It’s been well documented that reports of Australians’ incomes sometimes betray a fair bit of ignorance about what constitutes a typical or a high income. I’ve been interested in whether most Australians share this tendency of some journalists to imagine that a family comfortably ensconced in the upper echelons of the income distribution is actually on a ‘middle income’. Do people really think that $150 000 or $200 000 a year is typical?
A recent Essential Report by EMC tried to find this out. They asked a sample of respondents what they perceive to be a middle income and what they regard as a sufficient income to qualify as well off or wealthy. They asked this question about both households and individuals. It turns out that Australians have quite a realistic sense of what constitutes a typical income in today’s Australia.
The median response to EMC’s question about how much income would define a household as ‘middle income’ was $94 000 per year. A gross income of $94 000 would have put a household at around the 64th percentile of the household income distribution in 2009-10, when the last ABS household income survey was conducted. Australians’ understanding of what qualifies as a middle income isn’t too far the mark.
The research showed that people regard $111 000 per year as enough to make you ‘well off’, while $159 000 makes you ‘wealthy’. This doesn’t quite square with reports that households on over $150 000 are doing it tough. $111 000 would put a household at around the 72nd percentile of the distribution, while a household on $159 000 per year would be earning more than about 87% of Australian households (again, using 2009-10 numbers).
People in the EMC poll thought that an individual who earns $66 000 a year was on a middle income. This figure is just below the average earnings of a full-time worker, a bit above the median for a full time worker. This is a little high for an estimate of the median individual income, but is definitely in the range of what would be considered as a middle income. The research suggested that an income of $106 000 a year was enough to make an individual wealthy, in the eyes of their fellow Australians. Given that this is around 50% above the mean for a full-time worker, and not far off double the median, it seems reasonable to agree that such an income is relatively high.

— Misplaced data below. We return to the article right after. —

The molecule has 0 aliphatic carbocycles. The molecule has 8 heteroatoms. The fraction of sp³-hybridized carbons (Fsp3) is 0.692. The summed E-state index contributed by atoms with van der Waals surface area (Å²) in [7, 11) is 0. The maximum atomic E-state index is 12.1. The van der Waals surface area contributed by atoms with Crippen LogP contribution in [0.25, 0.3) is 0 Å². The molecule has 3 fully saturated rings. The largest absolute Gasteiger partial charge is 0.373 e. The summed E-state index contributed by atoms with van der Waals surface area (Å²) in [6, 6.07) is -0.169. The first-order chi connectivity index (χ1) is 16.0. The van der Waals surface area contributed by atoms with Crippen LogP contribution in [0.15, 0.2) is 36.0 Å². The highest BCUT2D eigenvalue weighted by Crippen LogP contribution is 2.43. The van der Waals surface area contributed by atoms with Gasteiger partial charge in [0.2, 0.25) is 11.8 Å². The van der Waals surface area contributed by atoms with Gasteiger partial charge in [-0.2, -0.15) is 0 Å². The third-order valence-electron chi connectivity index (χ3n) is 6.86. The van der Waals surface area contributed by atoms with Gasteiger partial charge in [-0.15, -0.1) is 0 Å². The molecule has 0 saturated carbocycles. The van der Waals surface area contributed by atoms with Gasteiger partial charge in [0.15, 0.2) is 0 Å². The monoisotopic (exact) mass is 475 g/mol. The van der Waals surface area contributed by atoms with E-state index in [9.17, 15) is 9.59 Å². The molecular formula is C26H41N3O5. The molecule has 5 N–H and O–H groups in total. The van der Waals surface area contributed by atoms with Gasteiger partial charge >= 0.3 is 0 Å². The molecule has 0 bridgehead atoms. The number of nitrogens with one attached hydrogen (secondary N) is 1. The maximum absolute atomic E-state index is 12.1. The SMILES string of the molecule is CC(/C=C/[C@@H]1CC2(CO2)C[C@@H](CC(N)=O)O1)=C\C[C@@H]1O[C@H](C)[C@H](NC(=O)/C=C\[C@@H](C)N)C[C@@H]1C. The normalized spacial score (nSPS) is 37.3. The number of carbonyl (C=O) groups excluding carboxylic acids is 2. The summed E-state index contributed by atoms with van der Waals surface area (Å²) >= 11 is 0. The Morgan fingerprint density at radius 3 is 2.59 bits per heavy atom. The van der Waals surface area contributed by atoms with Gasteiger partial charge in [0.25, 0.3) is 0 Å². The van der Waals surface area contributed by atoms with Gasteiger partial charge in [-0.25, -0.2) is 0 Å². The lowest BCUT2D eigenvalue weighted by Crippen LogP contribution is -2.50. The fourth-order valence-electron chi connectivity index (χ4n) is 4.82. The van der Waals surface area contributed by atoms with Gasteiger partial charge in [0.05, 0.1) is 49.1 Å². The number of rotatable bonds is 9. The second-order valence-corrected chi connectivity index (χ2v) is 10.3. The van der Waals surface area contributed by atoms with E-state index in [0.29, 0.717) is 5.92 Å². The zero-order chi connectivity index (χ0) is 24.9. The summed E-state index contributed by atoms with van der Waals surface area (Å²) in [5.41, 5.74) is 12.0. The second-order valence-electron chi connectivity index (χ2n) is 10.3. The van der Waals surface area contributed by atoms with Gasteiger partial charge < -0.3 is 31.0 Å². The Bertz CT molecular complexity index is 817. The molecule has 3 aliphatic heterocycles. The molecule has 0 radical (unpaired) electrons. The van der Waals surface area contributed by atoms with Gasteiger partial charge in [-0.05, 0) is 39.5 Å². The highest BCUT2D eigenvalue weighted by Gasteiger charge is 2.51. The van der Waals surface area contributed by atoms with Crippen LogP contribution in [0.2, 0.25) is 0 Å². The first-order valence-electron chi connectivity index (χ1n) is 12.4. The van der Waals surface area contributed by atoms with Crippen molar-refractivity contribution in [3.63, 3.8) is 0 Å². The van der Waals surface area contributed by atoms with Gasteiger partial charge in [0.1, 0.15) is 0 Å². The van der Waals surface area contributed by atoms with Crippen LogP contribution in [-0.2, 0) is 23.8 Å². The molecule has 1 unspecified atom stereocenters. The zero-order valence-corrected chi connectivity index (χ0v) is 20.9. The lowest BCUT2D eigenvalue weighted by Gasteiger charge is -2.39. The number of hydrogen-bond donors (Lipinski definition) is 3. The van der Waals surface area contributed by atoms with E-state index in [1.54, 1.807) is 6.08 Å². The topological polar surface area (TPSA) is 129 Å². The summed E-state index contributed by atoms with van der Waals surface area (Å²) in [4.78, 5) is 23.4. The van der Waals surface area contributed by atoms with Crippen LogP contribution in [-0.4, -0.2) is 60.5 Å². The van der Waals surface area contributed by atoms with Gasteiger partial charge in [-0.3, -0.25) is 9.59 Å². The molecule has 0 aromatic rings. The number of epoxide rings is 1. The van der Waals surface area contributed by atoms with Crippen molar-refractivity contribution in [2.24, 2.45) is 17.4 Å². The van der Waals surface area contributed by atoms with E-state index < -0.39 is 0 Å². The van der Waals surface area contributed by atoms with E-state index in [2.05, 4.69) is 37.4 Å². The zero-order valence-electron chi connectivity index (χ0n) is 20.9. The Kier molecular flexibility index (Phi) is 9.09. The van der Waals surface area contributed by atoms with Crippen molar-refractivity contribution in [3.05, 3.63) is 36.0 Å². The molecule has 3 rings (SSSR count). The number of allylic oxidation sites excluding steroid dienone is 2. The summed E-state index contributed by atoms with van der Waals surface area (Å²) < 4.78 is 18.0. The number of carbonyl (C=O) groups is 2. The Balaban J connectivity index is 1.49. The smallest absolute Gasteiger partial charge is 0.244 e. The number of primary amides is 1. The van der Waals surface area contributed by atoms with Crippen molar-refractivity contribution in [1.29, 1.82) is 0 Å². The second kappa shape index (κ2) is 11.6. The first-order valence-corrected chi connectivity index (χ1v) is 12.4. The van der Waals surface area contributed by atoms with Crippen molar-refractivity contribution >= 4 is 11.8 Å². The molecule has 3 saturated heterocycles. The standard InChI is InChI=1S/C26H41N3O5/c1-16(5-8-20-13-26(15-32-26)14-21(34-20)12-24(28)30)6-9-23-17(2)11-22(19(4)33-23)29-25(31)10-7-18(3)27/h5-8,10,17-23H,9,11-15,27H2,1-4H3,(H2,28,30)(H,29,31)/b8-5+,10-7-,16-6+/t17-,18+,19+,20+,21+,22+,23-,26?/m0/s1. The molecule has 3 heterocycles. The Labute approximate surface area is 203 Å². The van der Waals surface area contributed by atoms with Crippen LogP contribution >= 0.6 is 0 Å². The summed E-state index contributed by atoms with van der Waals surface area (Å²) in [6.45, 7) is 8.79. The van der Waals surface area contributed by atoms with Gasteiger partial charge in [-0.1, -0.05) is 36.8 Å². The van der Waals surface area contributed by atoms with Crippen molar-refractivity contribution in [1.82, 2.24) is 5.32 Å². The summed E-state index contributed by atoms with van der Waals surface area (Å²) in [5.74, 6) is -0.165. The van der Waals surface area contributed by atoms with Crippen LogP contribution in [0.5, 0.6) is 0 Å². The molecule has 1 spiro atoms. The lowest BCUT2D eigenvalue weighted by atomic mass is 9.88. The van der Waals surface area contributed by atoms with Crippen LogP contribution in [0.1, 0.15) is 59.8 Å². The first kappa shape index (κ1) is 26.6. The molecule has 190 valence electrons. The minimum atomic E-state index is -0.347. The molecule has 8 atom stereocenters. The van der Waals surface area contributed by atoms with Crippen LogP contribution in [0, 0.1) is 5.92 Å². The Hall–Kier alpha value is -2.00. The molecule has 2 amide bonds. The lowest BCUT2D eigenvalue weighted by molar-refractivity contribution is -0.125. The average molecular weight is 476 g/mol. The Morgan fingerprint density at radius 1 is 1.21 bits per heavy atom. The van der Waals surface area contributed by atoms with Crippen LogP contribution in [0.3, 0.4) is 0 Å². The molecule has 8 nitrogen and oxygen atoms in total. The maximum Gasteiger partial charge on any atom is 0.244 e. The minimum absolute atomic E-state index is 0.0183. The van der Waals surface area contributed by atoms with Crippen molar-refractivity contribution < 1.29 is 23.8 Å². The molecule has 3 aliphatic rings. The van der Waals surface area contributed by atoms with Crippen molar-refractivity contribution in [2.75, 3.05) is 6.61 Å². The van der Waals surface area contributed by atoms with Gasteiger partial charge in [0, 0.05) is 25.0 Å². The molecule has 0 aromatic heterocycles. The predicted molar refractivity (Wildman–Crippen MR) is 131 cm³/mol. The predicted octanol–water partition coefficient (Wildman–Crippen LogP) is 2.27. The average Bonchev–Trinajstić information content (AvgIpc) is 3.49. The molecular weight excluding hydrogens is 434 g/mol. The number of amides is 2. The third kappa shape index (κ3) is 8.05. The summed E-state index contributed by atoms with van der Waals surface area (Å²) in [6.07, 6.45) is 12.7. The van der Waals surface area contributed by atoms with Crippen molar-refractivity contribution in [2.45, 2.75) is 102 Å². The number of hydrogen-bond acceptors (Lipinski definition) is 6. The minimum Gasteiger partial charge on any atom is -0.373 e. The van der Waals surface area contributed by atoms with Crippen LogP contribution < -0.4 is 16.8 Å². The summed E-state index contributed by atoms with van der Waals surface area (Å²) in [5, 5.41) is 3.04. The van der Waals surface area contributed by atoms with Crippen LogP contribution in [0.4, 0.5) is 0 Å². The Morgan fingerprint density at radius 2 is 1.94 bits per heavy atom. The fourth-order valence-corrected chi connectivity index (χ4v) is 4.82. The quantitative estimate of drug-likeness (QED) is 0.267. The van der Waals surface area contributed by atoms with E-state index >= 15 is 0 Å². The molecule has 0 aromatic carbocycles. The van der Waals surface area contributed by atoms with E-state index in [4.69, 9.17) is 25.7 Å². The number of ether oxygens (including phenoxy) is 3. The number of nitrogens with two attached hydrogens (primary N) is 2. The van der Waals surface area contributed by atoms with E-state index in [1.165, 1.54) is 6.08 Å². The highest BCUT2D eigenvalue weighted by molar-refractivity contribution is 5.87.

The evidence is quite clear: reports which suggest that households in the top 10% or 20% of households are actually ‘typical’ don’t square with the facts, and they don’t square with Australians’ views about what qualifies as a middle income. It’s worth bearing this in mind as another federal budget looms.
[Note: ideally, such a survey would ask people to think about working age households, or households in which at least one person worked. Respondents would also be asked to define what they thought was a middle income for a particular household type – say a family with two adults and two children. This would enable us to compare their responses to the data on equivalised incomes.]
UPDATE: Someone from EMC has helpfully made contact with me to clarify one point about their survey – they did actually ask respondents to define ‘middle income’ (etc.) for a household of 2 parents and 2 children.